A Morris Park resident was able to get a problem intersection revamped, and all it took was a video camera and some internet savvy.
Vincent Ferrari has long considered the intersection of Lydig and Colden avenues to be a concern, mainly because cars coming down Lydig, onto Colden Avenue would ignore a stop sign. And if it the driver paid any attention at all, they would usually just give a cursory break pump, before rolling right through. To Ferrari, this disregard created a major safety hazard.
So on Wednesday, January 4, while he was waiting in his car, at the intersection, for his wife. Ferrari fired up the digital video camera he always carries around, and made a 25-minute video of cars disregarding the stop sign. He uploaded the video to YouTube, and the following morning posted it on Councilman Jimmy Vacca’s Facebook wall. And when Vacca checked the page, he sprung into action.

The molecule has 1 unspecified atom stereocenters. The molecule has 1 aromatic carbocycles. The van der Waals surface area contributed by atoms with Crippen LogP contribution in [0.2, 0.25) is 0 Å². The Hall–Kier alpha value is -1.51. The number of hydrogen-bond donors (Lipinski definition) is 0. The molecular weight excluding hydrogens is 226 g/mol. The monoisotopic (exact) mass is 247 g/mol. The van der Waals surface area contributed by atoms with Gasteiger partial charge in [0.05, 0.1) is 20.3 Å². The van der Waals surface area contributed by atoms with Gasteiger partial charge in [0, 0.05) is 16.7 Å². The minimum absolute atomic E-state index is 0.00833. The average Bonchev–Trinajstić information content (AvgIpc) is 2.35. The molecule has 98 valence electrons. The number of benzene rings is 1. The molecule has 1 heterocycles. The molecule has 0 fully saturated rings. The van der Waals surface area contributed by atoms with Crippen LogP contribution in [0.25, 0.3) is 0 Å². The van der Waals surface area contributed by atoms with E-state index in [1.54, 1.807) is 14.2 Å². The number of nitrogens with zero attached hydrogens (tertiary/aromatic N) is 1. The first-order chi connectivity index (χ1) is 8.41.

“People come down around that corner and don’t stop,” Ferrari said. He counted 43 cars going through the intersection while he was filming, and only two came to a full stop.
“It’s not the busiest street in the world,” Ferrari. “It’s not like there’s going to be a 20-car pileup, but there are kids and because it’s a hill, kids on their skateboards go flying down that hill all the time. They come down literally on their bellies. They use it like a luge track.”
Once Vacca saw the video, he reached out to the city’s Department of Transportation, and paid an visit to the intersection himself.
I saw his posting, and I was very upset by it,” Vacca said. “To be honest. As I promised on Facebook, I would meet with him by day’s end. I got there around 5:30 on Thursday evening. I can’t say most cars sped through the stop sign, but they rolled through it. Most did not come to a full stop.”
Vacca and Ferrari noticed, among other things, that lines in the street had not been repainted following a construction project several months ago. A DOT spokesperson said that those lines will be repainted in the coming weeks. Ferrari also said he noticed a police car stationed at the intersection the day following the meeting.
And unfortunately, the trend of not obeying stop signs is not limited to Lydig and Colden.
“Many people are driving too quickly and not obeying existing signs,” Vacca said. “I do think his tape was clear proof that this is too common.”
Bill Weisbrod can be reached via e-mail at firstname.lastname@example.org or by phone at (718) 742-3394.